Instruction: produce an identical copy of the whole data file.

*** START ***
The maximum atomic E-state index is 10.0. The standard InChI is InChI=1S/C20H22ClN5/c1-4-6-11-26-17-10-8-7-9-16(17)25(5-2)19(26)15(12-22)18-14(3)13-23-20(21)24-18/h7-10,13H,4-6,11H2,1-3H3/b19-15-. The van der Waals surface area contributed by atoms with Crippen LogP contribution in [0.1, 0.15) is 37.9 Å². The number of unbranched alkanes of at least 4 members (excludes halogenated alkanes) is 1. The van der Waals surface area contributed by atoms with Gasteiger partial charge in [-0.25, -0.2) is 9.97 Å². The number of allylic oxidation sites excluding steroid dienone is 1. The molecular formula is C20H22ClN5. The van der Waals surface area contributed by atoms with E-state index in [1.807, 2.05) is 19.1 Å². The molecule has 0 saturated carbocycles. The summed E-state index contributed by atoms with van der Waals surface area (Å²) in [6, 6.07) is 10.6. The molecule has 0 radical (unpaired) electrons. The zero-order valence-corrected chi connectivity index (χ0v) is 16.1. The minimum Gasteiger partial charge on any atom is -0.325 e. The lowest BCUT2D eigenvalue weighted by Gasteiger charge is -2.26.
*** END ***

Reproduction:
The maximum atomic E-state index is 10.0. The standard InChI is InChI=1S/C20H22ClN5/c1-4-6-11-26-17-10-8-7-9-16(17)25(5-2)19(26)15(12-22)18-14(3)13-23-20(21)24-18/h7-10,13H,4-6,11H2,1-3H3/b19-15-. The van der Waals surface area contributed by atoms with Crippen LogP contribution in [0.1, 0.15) is 37.9 Å². The number of unbranched alkanes of at least 4 members (excludes halogenated alkanes) is 1. The van der Waals surface area contributed by atoms with Gasteiger partial charge in [-0.25, -0.2) is 9.97 Å². The number of allylic oxidation sites excluding steroid dienone is 1. The molecular formula is C20H22ClN5. The van der Waals surface area contributed by atoms with E-state index in [1.807, 2.05) is 19.1 Å². The molecule has 0 saturated carbocycles. The summed E-state index contributed by atoms with van der Waals surface area (Å²) in [6, 6.07) is 10.6. The molecule has 0 radical (unpaired) electrons. The zero-order valence-corrected chi connectivity index (χ0v) is 16.1. The minimum Gasteiger partial charge on any atom is -0.325 e. The lowest BCUT2D eigenvalue weighted by Gasteiger charge is -2.26.